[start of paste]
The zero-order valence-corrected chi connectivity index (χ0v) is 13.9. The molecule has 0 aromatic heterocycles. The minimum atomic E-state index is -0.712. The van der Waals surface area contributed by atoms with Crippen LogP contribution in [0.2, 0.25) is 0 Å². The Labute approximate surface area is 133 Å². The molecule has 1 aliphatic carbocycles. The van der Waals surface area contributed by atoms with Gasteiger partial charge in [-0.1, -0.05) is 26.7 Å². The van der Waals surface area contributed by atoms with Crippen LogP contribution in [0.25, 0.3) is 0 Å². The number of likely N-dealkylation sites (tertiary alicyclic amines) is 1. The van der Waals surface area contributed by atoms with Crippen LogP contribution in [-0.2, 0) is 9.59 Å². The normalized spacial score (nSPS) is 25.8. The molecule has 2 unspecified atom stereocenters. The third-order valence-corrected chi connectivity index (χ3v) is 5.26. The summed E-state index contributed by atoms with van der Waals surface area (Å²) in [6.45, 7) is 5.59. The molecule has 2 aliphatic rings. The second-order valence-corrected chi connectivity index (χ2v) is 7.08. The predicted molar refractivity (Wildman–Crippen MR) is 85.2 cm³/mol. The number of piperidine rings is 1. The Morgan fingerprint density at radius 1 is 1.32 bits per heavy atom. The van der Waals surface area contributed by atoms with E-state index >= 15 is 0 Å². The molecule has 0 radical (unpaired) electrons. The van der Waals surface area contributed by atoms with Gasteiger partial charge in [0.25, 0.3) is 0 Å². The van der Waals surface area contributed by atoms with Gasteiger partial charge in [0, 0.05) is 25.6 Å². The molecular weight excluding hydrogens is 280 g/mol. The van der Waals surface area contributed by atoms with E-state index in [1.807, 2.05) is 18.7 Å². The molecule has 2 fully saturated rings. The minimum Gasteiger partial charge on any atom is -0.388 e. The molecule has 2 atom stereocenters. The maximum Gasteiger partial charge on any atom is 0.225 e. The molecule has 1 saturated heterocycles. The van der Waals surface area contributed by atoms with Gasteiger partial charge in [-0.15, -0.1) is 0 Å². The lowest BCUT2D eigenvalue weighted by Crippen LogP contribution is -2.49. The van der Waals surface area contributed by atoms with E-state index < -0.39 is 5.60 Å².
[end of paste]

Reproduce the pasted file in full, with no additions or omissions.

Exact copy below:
The zero-order valence-corrected chi connectivity index (χ0v) is 13.9. The molecule has 0 aromatic heterocycles. The minimum atomic E-state index is -0.712. The van der Waals surface area contributed by atoms with Crippen LogP contribution in [0.2, 0.25) is 0 Å². The Labute approximate surface area is 133 Å². The molecule has 1 aliphatic carbocycles. The van der Waals surface area contributed by atoms with Gasteiger partial charge in [-0.1, -0.05) is 26.7 Å². The van der Waals surface area contributed by atoms with Crippen LogP contribution in [0.25, 0.3) is 0 Å². The number of likely N-dealkylation sites (tertiary alicyclic amines) is 1. The van der Waals surface area contributed by atoms with Crippen LogP contribution in [-0.2, 0) is 9.59 Å². The normalized spacial score (nSPS) is 25.8. The molecule has 2 unspecified atom stereocenters. The third-order valence-corrected chi connectivity index (χ3v) is 5.26. The summed E-state index contributed by atoms with van der Waals surface area (Å²) in [6.45, 7) is 5.59. The molecule has 2 aliphatic rings. The second-order valence-corrected chi connectivity index (χ2v) is 7.08. The predicted molar refractivity (Wildman–Crippen MR) is 85.2 cm³/mol. The number of piperidine rings is 1. The Morgan fingerprint density at radius 1 is 1.32 bits per heavy atom. The van der Waals surface area contributed by atoms with E-state index >= 15 is 0 Å². The molecule has 0 radical (unpaired) electrons. The van der Waals surface area contributed by atoms with Gasteiger partial charge in [0.25, 0.3) is 0 Å². The van der Waals surface area contributed by atoms with Gasteiger partial charge in [0, 0.05) is 25.6 Å². The molecular weight excluding hydrogens is 280 g/mol. The van der Waals surface area contributed by atoms with E-state index in [1.807, 2.05) is 18.7 Å². The molecule has 2 fully saturated rings. The minimum Gasteiger partial charge on any atom is -0.388 e. The molecule has 2 atom stereocenters. The maximum Gasteiger partial charge on any atom is 0.225 e. The molecule has 1 saturated heterocycles. The van der Waals surface area contributed by atoms with Gasteiger partial charge in [-0.15, -0.1) is 0 Å². The lowest BCUT2D eigenvalue weighted by Crippen LogP contribution is -2.49. The van der Waals surface area contributed by atoms with E-state index < -0.39 is 5.60 Å².